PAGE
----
If your primary position (or your adjunct position, for that matter) is unionized, then you have an obvious avenue for filing a grievance. At the very least, it would force the college to provide some sort of answer. It's illegal to retaliate against employees for grievances, so you shouldn't be putting yourself at any undue risk. (I say 'shouldn't,' rather than 'wouldn't,' because it's an imperfect world. If it were up to me, there'd be a quota on frivolous grievances, but that's another discussion.) Best case, the college might realize that it had made a mistake while it was distracted by other personnel drama. Worst case, the college has engaged in selective enforcement, which is a huge and fundamental no-no.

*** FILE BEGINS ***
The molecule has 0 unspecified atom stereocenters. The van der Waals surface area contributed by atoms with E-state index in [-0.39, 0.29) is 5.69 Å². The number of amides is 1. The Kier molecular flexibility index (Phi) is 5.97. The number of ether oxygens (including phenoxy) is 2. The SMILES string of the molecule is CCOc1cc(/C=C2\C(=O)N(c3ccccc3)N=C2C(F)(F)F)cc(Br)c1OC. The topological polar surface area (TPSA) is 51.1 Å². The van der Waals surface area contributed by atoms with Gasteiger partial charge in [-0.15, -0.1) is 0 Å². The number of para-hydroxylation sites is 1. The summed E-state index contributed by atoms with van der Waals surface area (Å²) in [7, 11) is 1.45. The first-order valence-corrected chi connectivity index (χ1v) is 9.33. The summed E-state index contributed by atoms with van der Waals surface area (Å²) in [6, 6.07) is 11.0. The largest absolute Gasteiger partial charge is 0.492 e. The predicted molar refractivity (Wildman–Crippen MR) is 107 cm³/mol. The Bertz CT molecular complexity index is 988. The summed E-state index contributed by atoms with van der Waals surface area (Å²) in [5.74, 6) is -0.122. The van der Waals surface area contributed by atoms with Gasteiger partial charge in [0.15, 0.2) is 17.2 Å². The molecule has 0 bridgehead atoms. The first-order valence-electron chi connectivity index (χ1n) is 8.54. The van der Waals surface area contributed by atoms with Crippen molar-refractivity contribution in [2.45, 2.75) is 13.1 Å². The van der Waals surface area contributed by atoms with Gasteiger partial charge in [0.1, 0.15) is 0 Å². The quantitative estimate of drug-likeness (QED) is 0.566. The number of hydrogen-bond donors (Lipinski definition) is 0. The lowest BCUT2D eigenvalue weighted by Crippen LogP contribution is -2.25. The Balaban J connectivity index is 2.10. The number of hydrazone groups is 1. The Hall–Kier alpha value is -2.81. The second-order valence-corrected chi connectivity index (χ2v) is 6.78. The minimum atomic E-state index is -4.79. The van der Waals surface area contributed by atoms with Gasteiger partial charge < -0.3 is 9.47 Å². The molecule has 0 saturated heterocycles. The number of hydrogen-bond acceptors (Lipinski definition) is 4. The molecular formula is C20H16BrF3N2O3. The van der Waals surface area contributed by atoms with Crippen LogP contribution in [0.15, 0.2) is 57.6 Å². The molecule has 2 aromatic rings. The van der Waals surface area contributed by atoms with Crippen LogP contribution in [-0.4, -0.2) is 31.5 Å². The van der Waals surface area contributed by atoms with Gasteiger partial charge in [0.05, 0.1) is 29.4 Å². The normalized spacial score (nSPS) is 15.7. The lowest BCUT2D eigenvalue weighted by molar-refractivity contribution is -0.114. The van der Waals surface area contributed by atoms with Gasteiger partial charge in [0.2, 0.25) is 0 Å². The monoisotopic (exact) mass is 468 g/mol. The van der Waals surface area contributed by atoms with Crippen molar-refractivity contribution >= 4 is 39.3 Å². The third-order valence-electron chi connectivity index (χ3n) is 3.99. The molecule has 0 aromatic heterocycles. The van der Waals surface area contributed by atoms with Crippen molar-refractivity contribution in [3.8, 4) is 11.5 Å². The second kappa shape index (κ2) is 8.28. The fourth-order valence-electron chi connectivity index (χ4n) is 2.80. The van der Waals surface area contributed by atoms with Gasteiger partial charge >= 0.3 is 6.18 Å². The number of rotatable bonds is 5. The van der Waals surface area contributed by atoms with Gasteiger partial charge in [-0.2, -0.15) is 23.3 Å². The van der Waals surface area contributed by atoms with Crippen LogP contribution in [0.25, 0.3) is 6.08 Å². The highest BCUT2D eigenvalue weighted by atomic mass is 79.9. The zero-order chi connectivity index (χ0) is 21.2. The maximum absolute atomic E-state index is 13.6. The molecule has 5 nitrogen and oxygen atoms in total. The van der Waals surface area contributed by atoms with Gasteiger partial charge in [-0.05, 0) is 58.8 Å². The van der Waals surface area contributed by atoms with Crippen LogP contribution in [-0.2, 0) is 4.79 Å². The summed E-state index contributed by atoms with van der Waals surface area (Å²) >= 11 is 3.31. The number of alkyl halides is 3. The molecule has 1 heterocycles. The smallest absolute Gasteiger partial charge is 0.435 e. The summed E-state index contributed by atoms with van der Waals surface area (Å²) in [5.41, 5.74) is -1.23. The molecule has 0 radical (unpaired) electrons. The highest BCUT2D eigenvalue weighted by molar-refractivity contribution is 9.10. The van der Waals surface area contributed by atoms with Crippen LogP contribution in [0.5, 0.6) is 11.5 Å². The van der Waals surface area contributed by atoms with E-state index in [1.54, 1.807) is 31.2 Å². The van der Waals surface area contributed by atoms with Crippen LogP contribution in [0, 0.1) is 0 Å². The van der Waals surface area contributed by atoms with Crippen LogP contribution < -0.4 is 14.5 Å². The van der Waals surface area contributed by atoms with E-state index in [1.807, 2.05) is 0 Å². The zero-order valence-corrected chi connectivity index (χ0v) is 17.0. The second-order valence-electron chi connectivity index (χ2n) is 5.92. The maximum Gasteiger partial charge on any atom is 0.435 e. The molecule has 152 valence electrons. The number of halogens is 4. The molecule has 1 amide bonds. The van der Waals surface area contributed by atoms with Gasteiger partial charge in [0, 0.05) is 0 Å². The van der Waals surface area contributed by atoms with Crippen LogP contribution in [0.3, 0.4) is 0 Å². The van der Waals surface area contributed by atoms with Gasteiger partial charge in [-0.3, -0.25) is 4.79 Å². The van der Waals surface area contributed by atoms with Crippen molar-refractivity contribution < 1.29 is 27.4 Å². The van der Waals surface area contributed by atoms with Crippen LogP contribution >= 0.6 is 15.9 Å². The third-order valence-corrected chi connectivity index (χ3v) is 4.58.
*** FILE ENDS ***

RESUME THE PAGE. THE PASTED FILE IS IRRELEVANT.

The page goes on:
Good luck!

Wise and worldly readers – what would you add (or correct)?

Have a question? Ask the Administrator at deandad (at) gmail (dot) com.

Comments:
I'd get both of your union grievance reps on a conference call. Ask them to file a joint greievance. The HR Dean is saying that your status in one union is grounds for not allowing you to take/keep the other position. Thus, BOTH unions ought to be involved.

I'd guess that the college, when faced with both the faculty and staff unions, will either prove their claim or shut up.
 
I’m not in academia, but am in a ferocious bureaucracy, so here’s my advice: